First, let's see what happens if I push ahead somewhat blindly, paying no attention to the past. "Hey, no problem, I will just add a parameter!"

PACKAGE qdb_player_mgr AUTHID DEFINER
is
   PROCEDURE set_competitive_status (
      user_id_in           IN INTEGER,
      competition_id_in    IN INTEGER,
      force_non_compete_in IN BOOLEAN);
END;

I compile the package with the modified specification. No errors! Exciting! Even before I get to changing the implementation of this enhancement, though, I notice that the QDB_PROCESS_ANSWERS procedure has an INVALID status. That makes sense - I changed a program unit (QDB_PLAYER_MGR) on which the procedure relies.

No worries. I will just recompile the procedure. But when I do, I see this error:

PLS-00306: wrong number or types of arguments in call to 'SET_COMPETITIVE_STATUS' 

Um, still no worries? Well....I guess not. I will just change QDB_PROCESS_ANSWERS to pass a Boolean value for the third argument:

PROCEDURE qdb_process_answers AUTHID DEFINER
IS
BEGIN
   qdb_player_mgr.set_competitive_status (
      user_id_in           => 1506,
      competition_id_in    => 15709,
      force_non_compete_in => FALSE);
END;

Now it compiles without errors. Problem solved.

No! No! No! That is almost certainly the wrong thing to do. Why?

1. This procedure does not need the "force non compete" functionality. It's fine the way it is.

2. What if there are hundreds of invocations of this procedure in my code base? Am I going to search them all out (which I can do quite nicely with PL/Scope) and change each one, even though they do not need the new functionality?

3. Even worse, am I going to deal with the outraged howls of other developers on my team whose code now will not compile?

So what can I do instead?

1. Provide a default value for the new parameter: if it is a trailing IN parameter, then I can assign a default value, and all existing invocations of that subprogram will recompile successfully:

PACKAGE qdb_player_mgr AUTHID DEFINER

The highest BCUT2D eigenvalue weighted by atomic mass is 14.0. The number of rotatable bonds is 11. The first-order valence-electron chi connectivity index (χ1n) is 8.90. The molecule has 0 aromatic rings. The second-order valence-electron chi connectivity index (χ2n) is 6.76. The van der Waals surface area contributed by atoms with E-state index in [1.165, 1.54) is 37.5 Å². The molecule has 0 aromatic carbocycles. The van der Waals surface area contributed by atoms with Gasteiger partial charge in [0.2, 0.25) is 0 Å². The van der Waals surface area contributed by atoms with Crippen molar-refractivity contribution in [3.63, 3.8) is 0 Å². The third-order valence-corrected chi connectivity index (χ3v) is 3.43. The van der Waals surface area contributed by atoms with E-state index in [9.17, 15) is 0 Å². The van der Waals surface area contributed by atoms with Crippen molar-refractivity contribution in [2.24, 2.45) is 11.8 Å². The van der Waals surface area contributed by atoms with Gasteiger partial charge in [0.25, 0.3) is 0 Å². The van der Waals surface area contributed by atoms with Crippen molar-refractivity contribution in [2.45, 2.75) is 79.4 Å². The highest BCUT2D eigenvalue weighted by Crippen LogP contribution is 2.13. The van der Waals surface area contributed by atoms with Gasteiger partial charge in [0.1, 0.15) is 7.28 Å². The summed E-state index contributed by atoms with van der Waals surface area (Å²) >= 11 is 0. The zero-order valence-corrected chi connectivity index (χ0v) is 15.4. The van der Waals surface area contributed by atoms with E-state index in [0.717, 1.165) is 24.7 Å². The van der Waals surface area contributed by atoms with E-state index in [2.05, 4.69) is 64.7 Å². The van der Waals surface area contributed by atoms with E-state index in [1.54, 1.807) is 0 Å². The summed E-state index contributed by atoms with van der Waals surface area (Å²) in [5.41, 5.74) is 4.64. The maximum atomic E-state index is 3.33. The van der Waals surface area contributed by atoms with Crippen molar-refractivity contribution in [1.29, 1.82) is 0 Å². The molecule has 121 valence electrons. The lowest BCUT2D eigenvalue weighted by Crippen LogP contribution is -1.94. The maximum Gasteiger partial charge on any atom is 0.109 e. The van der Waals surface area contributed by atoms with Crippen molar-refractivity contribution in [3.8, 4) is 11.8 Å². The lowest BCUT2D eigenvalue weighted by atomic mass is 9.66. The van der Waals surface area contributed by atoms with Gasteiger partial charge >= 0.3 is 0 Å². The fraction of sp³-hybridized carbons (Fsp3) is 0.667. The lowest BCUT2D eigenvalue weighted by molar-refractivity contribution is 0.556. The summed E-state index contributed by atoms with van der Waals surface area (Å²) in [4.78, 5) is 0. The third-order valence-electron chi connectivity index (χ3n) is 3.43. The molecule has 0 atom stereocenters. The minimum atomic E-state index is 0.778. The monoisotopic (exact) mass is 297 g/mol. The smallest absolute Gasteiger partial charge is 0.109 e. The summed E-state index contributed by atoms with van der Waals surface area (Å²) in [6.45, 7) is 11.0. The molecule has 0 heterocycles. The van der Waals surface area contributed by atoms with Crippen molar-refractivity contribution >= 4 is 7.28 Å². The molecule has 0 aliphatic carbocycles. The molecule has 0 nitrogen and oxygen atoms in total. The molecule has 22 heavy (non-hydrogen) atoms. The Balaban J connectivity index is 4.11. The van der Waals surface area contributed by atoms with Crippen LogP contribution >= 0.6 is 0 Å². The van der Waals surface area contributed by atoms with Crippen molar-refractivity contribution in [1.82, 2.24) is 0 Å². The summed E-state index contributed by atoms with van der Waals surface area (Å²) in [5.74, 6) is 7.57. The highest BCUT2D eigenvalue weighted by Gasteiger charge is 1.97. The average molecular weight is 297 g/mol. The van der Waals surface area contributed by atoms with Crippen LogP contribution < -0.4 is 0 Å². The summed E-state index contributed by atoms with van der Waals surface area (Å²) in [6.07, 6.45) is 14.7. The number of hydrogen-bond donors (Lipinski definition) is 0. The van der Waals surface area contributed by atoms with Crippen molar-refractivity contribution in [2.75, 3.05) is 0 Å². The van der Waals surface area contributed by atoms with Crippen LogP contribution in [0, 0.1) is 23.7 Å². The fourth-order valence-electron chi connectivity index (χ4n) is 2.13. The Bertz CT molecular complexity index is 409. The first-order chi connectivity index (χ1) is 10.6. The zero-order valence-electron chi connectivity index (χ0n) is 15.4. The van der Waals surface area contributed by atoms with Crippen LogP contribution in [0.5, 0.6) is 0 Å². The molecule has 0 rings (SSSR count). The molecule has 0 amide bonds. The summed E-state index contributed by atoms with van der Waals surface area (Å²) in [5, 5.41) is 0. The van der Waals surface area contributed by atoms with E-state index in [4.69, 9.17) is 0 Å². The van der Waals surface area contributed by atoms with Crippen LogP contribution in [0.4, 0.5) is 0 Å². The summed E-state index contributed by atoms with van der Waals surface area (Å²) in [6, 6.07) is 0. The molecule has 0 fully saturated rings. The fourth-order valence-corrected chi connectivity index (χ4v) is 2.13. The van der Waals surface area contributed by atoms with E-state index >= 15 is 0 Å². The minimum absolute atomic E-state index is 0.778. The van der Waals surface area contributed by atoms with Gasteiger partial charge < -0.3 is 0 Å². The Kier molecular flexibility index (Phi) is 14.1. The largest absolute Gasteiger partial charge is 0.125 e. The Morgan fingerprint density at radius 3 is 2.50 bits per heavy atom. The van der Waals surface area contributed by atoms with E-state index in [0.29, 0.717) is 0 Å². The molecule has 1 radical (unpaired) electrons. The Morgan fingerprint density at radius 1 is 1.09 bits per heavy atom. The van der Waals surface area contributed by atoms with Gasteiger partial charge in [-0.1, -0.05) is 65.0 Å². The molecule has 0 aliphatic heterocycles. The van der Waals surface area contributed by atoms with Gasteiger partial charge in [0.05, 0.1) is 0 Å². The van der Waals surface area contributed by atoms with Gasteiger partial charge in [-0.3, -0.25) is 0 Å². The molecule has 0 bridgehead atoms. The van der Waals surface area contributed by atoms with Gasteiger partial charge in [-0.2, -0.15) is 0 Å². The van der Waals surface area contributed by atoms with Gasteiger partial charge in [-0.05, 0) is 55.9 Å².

is
   PROCEDURE set_competitive_status (
      user_id_in           IN INTEGER,
      competition_id_in    IN INTEGER,
      force_non_compete_in IN BOOLEAN DEFAULT FALSE);
END;

2. Create an overloading of that procedure (same name, different parameter list):

PACKAGE qdb_player_mgr AUTHID DEFINER
is
   PROCEDURE set_competitive_status (
      user_id_in          IN INTEGER,
      competition_id_in   IN INTEGER);
      
   PROCEDURE set_competitive_status (
      user_id_in          IN INTEGER,
      competition_id_in   IN INTEGER,
      force_non_compete_in IN BOOLEAN);
END;

Now, when QDB_PROCESS_ANSWERS is recompiled, the PL/SQL compiler will automatically determine which of the SET_COMPETITIVE_STATUS subprograms "match" the invocation in the procedure.

3. Create an entirely new procedure for this new requirement, as in:

PACKAGE qdb_player_mgr AUTHID DEFINER
is
   PROCEDURE set_competitive_status (
      user_id_in          IN INTEGER,
      competition_id_in   IN INTEGER);
      
   PROCEDURE turn_off_ranking (
      user_id_in          IN INTEGER,
      competition_id_in   IN INTEGER);
END;

So which should you do? It depends (when doesn't it "depend"? :-) ).

You will not be able to simply add a parameter with a default value if the new parameter is an OUT or IN OUT parameter.(only IN parameters can have default values). In this case, you will need an overloading. For example: